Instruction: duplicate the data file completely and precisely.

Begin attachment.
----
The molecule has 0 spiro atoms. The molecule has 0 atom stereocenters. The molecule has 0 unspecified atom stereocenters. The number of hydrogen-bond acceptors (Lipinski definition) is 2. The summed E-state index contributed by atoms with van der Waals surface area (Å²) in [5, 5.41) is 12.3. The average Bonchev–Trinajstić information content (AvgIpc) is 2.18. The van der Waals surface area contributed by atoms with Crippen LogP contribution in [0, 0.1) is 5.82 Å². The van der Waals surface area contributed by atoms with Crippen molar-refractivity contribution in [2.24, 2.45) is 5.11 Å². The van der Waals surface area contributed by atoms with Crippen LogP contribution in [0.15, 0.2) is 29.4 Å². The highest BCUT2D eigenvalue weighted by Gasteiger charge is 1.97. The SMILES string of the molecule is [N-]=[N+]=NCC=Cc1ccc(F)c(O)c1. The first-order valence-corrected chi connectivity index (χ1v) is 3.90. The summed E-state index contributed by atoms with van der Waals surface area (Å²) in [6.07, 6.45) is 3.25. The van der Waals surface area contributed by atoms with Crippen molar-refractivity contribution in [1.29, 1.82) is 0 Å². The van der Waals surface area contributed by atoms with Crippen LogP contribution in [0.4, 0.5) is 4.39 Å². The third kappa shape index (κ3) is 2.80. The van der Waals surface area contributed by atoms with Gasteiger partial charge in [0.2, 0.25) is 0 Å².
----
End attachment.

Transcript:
The molecule has 0 spiro atoms. The molecule has 0 atom stereocenters. The molecule has 0 unspecified atom stereocenters. The number of hydrogen-bond acceptors (Lipinski definition) is 2. The summed E-state index contributed by atoms with van der Waals surface area (Å²) in [5, 5.41) is 12.3. The average Bonchev–Trinajstić information content (AvgIpc) is 2.18. The van der Waals surface area contributed by atoms with Crippen LogP contribution in [0, 0.1) is 5.82 Å². The van der Waals surface area contributed by atoms with Crippen molar-refractivity contribution in [2.24, 2.45) is 5.11 Å². The van der Waals surface area contributed by atoms with Crippen LogP contribution in [0.15, 0.2) is 29.4 Å². The highest BCUT2D eigenvalue weighted by Gasteiger charge is 1.97. The SMILES string of the molecule is [N-]=[N+]=NCC=Cc1ccc(F)c(O)c1. The first-order valence-corrected chi connectivity index (χ1v) is 3.90. The summed E-state index contributed by atoms with van der Waals surface area (Å²) in [6.07, 6.45) is 3.25. The van der Waals surface area contributed by atoms with Crippen molar-refractivity contribution in [1.29, 1.82) is 0 Å². The van der Waals surface area contributed by atoms with Crippen LogP contribution in [0.4, 0.5) is 4.39 Å². The third kappa shape index (κ3) is 2.80. The van der Waals surface area contributed by atoms with Gasteiger partial charge in [0.2, 0.25) is 0 Å².